I read an article a couple weeks ago about a woman who’d killed herself. But before she did it she posted her intention on a social media network. This was a sad reminder of something Belgian writer Paul Carvel said: “Internet: absolute communication, absolute isolation.”
This sad lady took an overdose of pills, as she said in her post. She also said she just wanted to say goodbye to her social media friends. Apparently not one of her roughly 1,500 online friends read her short note. Or they just ignored it.
With all the wonders of our modern technology, is it dehumanizing us? Does it lack the human touch?
As John implied — and we agree — technology does dehumanize you in some ways. While it’s helped you create that global community you have talked about for years, it’s also separated you.
You can sit in front of your computers and virtually reach out and touch almost anyone anywhere in the world. There’s a vast amount of information literally at your fingertips.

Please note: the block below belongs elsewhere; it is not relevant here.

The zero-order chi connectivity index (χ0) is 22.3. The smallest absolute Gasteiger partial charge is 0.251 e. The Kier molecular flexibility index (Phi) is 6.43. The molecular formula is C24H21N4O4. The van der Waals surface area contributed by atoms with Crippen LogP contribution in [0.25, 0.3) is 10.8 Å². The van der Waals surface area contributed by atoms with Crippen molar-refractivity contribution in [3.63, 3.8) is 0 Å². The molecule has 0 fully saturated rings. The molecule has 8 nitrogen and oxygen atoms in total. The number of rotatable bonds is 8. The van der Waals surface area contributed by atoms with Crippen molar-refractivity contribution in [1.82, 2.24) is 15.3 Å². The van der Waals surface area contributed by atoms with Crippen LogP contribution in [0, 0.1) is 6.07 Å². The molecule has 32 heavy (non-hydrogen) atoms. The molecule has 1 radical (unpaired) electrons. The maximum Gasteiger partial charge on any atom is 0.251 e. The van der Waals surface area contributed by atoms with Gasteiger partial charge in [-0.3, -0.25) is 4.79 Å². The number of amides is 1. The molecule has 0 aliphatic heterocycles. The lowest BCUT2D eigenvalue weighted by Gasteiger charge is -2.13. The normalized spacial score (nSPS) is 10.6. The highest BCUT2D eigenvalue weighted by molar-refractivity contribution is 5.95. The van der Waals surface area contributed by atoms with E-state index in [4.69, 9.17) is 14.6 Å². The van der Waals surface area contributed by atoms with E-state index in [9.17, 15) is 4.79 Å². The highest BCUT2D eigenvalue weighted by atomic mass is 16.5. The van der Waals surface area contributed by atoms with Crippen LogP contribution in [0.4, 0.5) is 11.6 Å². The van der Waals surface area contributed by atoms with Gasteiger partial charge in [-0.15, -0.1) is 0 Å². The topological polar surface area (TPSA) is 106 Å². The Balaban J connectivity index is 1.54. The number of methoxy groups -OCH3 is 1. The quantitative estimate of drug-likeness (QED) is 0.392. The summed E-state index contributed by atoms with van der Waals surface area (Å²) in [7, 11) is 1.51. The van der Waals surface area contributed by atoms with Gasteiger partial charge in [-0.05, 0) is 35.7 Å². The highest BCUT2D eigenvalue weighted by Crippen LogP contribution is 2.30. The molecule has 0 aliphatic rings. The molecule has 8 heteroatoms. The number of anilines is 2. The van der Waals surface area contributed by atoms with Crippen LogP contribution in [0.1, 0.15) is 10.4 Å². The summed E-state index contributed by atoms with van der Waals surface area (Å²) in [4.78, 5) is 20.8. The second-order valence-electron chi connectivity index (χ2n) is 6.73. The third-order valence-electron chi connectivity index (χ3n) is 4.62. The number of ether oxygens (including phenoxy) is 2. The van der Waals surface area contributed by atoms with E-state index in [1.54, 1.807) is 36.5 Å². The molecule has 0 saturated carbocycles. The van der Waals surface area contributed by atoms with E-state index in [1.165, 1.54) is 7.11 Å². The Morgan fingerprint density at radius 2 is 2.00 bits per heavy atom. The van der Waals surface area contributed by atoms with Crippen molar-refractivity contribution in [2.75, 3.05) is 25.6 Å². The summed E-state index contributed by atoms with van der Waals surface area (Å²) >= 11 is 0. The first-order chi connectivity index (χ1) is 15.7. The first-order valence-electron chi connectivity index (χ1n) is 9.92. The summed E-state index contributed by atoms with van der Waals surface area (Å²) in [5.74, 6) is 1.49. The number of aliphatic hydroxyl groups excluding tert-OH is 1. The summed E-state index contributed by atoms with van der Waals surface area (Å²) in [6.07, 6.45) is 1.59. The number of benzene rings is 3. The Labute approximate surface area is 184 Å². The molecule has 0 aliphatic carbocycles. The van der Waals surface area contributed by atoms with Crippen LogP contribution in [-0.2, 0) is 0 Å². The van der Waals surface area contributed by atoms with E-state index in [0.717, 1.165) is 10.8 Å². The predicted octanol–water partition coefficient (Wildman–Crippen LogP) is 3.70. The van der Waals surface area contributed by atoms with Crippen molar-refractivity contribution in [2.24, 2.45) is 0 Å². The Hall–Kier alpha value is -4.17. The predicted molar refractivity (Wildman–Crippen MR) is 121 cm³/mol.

We see nothing wrong with that. But what we do see — many of you see it too — is people often substitute technology for the human touch.
Let’s say it’s your birthday, and your family send you cards every year. Which would you prefer: a warm, handwritten card delivered to your physical mailbox or a rather impersonal email delivered to your computer?
That little example highlights this separation you’ve imposed upon yourselves.
The key is balance.
We’re not telling you to throw out your computers. We are telling you technology will never replace the sound of a human voice, the warmth of a hug, the physical nearness of a loved one. It won’t even replace a physical card in your physical mailbox.
No computer, no technology — no matter how advanced — can ever replace that human touch.
Do you think if that lady who killed herself (assuming this was even possible) had physically called or visited 1,500 of her friends (or even just 15 of them), and told them she’d just taken a lethal dose of drugs, they would have ignored her?
Enjoy your technology. But also enjoy your loved ones. Computers are replaceable. Your loved ones are not.